Realtors Say These Are the Biggest Mistakes Home Sellers Make

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Realtors Say These Are the Biggest Mistakes Home Sellers Make

Selling your home can be overwhelming, especially if you don’t know the ins and outs of the sales process in your state. Knowing common mistakes and how to avoid them can save money, time, and heartbreak. Premiere DC real estate agent, Kimberly Diggs, and Long & Foster Sales Agent, Maria Forman, say some of the biggest mistakes boil down to cutting corners. From pricing the home without professional help to ignoring suggested repairs, home sellers can become their own worst enemies. Luckily, you can prep for success by avoiding these common stumbles and heeding advice from experts.

Home Seller Mistake #1: Doing it Yourself

Choosing to sell your home by yourself, also known as For Sale by Owner (FSBO), can be a big mistake for home sellers who have no prior background in real estate. Chances are, if you’re not a working real estate agent, you won’t know the latest regulations on home sales in your market or best way to handle showings, pricing, and negotiation.

“Attempting to sell a home on your own is not only incredibly time-consuming but risky,” Diggs says. “Realtors have access to tools and resources to streamline the home-selling process. They are also continually trained on local laws and contracts to ensure their clients are adhering to local, state, and federal laws.” Every jurisdiction has different requirements for what a seller must disclose to a purchaser and these rules can change. “Failing to disclose material or latent defects of a home can end up costing the seller a great deal in legal fees,” Diggs warns.

Sellers may think they’re saving money and time by acting as their own agent, but there’s a lot more to selling a home than taking great pictures and booking showings. FSBO homes can face staging challenges and take longer to receive offers. It’s best to have an advocate—a real estate lawyer or agent—to help home sellers navigate the tough terrain.

Home Seller Mistake #2: Not Using a Reputable Agent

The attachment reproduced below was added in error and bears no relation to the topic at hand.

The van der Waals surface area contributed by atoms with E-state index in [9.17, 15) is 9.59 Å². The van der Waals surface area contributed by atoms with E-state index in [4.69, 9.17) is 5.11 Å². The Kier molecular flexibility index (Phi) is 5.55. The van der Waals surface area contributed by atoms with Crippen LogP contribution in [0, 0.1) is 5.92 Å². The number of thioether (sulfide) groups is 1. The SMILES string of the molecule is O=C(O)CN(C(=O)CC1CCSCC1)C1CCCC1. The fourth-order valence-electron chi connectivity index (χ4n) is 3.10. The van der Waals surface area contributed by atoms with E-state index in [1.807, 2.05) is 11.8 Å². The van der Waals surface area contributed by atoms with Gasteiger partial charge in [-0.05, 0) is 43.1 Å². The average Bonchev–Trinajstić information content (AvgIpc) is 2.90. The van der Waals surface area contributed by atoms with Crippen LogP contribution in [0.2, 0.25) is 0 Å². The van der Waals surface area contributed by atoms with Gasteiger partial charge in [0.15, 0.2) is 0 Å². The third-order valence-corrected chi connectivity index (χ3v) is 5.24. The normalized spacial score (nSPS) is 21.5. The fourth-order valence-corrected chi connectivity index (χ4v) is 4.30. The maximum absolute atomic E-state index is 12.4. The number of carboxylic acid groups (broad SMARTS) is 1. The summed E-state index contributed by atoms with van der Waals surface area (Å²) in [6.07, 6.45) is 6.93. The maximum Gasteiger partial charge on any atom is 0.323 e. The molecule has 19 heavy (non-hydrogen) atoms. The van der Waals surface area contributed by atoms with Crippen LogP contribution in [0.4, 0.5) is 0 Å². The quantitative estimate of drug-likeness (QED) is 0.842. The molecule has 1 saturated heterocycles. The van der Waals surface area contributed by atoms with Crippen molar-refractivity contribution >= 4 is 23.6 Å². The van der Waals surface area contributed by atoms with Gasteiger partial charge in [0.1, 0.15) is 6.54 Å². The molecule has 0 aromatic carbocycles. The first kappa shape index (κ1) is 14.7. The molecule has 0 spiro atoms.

A common reason why home sellers avoid hiring real estate agents is to avoid paying the commission. Usually, sellers pay both the seller’s and the buyer’s agents. This means most sellers can expect to pay between 6 and 8 percent of the purchase price in commissions to the agents on both sides of the deal. This is why many home sellers choose to sell by themselves or to go with an agent who offers low or no commissions. While this might seem like a good idea at the outset, home sellers could run into problems with getting the best service or the full attention of a cut-rate agent. Inexperienced agents or those with a questionable past may be willing to offer low commissions in order to rebuild their reputation, but that’s not really in the seller’s best interest.

Forman advises home sellers to, “hire a good, reputable real estate agent who knows your area. They will help you do a comparative market analysis to price your home correctly and get the most exposure of your property to potential buyers. In addition, they can provide invaluable advice for your home.”

Diggs adds, “One of the worse mistakes a homeowner can make is not pricing their home in line with comparable sales and market conditions.” Pricing your home too high might turn away qualified, ready, and able buyers, leaving it on the market for a long time. Pricing it too low will rob you of thousands of dollars. Either way, a reputable agent can help deliver a speedy and well-priced sale.